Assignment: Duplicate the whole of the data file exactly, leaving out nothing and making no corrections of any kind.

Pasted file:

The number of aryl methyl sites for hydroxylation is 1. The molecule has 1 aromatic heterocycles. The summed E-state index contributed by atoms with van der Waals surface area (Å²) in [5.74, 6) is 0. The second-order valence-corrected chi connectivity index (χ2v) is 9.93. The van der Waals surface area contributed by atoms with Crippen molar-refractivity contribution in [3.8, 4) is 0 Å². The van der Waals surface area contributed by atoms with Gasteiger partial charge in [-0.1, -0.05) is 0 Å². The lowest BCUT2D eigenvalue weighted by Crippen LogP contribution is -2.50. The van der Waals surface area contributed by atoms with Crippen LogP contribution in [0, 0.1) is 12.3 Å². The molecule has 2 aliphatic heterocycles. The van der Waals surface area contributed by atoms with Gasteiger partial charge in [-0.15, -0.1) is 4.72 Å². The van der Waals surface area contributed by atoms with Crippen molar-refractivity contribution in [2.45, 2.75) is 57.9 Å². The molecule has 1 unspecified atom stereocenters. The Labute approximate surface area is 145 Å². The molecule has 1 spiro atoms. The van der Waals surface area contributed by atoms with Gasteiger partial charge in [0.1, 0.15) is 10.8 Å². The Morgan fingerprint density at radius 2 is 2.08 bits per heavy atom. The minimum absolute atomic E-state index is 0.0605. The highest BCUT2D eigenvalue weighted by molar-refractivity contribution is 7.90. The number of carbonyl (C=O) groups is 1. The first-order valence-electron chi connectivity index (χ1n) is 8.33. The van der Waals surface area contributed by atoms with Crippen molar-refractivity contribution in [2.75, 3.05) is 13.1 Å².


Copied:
The number of aryl methyl sites for hydroxylation is 1. The molecule has 1 aromatic heterocycles. The summed E-state index contributed by atoms with van der Waals surface area (Å²) in [5.74, 6) is 0. The second-order valence-corrected chi connectivity index (χ2v) is 9.93. The van der Waals surface area contributed by atoms with Crippen molar-refractivity contribution in [3.8, 4) is 0 Å². The van der Waals surface area contributed by atoms with Gasteiger partial charge in [-0.1, -0.05) is 0 Å². The lowest BCUT2D eigenvalue weighted by Crippen LogP contribution is -2.50. The van der Waals surface area contributed by atoms with Crippen LogP contribution in [0, 0.1) is 12.3 Å². The molecule has 2 aliphatic heterocycles. The van der Waals surface area contributed by atoms with Gasteiger partial charge in [-0.15, -0.1) is 4.72 Å². The van der Waals surface area contributed by atoms with Crippen molar-refractivity contribution in [2.45, 2.75) is 57.9 Å². The molecule has 1 unspecified atom stereocenters. The Labute approximate surface area is 145 Å². The molecule has 1 spiro atoms. The van der Waals surface area contributed by atoms with Gasteiger partial charge in [0.1, 0.15) is 10.8 Å². The Morgan fingerprint density at radius 2 is 2.08 bits per heavy atom. The minimum absolute atomic E-state index is 0.0605. The highest BCUT2D eigenvalue weighted by molar-refractivity contribution is 7.90. The number of carbonyl (C=O) groups is 1. The first-order valence-electron chi connectivity index (χ1n) is 8.33. The van der Waals surface area contributed by atoms with Crippen molar-refractivity contribution in [2.75, 3.05) is 13.1 Å².